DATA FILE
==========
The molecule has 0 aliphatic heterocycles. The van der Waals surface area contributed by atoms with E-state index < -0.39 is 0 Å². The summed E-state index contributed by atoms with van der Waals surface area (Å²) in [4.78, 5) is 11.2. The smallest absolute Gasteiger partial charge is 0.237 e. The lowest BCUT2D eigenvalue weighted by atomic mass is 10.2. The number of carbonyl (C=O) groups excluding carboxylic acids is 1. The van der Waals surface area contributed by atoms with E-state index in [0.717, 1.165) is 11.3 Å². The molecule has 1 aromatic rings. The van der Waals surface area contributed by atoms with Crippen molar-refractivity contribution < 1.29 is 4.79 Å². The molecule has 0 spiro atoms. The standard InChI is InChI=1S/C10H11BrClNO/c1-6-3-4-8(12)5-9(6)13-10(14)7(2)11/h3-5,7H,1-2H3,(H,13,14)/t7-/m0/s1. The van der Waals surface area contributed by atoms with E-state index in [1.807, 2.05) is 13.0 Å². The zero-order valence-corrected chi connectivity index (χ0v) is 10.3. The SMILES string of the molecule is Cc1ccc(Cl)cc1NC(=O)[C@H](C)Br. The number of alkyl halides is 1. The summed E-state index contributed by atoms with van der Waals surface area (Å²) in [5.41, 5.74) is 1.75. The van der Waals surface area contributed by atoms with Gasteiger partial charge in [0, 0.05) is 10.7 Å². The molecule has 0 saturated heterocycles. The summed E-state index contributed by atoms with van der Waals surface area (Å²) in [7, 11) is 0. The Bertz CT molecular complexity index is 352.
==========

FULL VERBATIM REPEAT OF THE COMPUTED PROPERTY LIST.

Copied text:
The molecule has 0 aliphatic heterocycles. The van der Waals surface area contributed by atoms with E-state index < -0.39 is 0 Å². The summed E-state index contributed by atoms with van der Waals surface area (Å²) in [4.78, 5) is 11.2. The smallest absolute Gasteiger partial charge is 0.237 e. The lowest BCUT2D eigenvalue weighted by atomic mass is 10.2. The number of carbonyl (C=O) groups excluding carboxylic acids is 1. The van der Waals surface area contributed by atoms with E-state index in [0.717, 1.165) is 11.3 Å². The molecule has 1 aromatic rings. The van der Waals surface area contributed by atoms with Crippen molar-refractivity contribution < 1.29 is 4.79 Å². The molecule has 0 spiro atoms. The standard InChI is InChI=1S/C10H11BrClNO/c1-6-3-4-8(12)5-9(6)13-10(14)7(2)11/h3-5,7H,1-2H3,(H,13,14)/t7-/m0/s1. The van der Waals surface area contributed by atoms with E-state index in [1.807, 2.05) is 13.0 Å². The zero-order valence-corrected chi connectivity index (χ0v) is 10.3. The SMILES string of the molecule is Cc1ccc(Cl)cc1NC(=O)[C@H](C)Br. The number of alkyl halides is 1. The summed E-state index contributed by atoms with van der Waals surface area (Å²) in [5.41, 5.74) is 1.75. The van der Waals surface area contributed by atoms with Gasteiger partial charge in [0, 0.05) is 10.7 Å². The molecule has 0 saturated heterocycles. The summed E-state index contributed by atoms with van der Waals surface area (Å²) in [7, 11) is 0. The Bertz CT molecular complexity index is 352.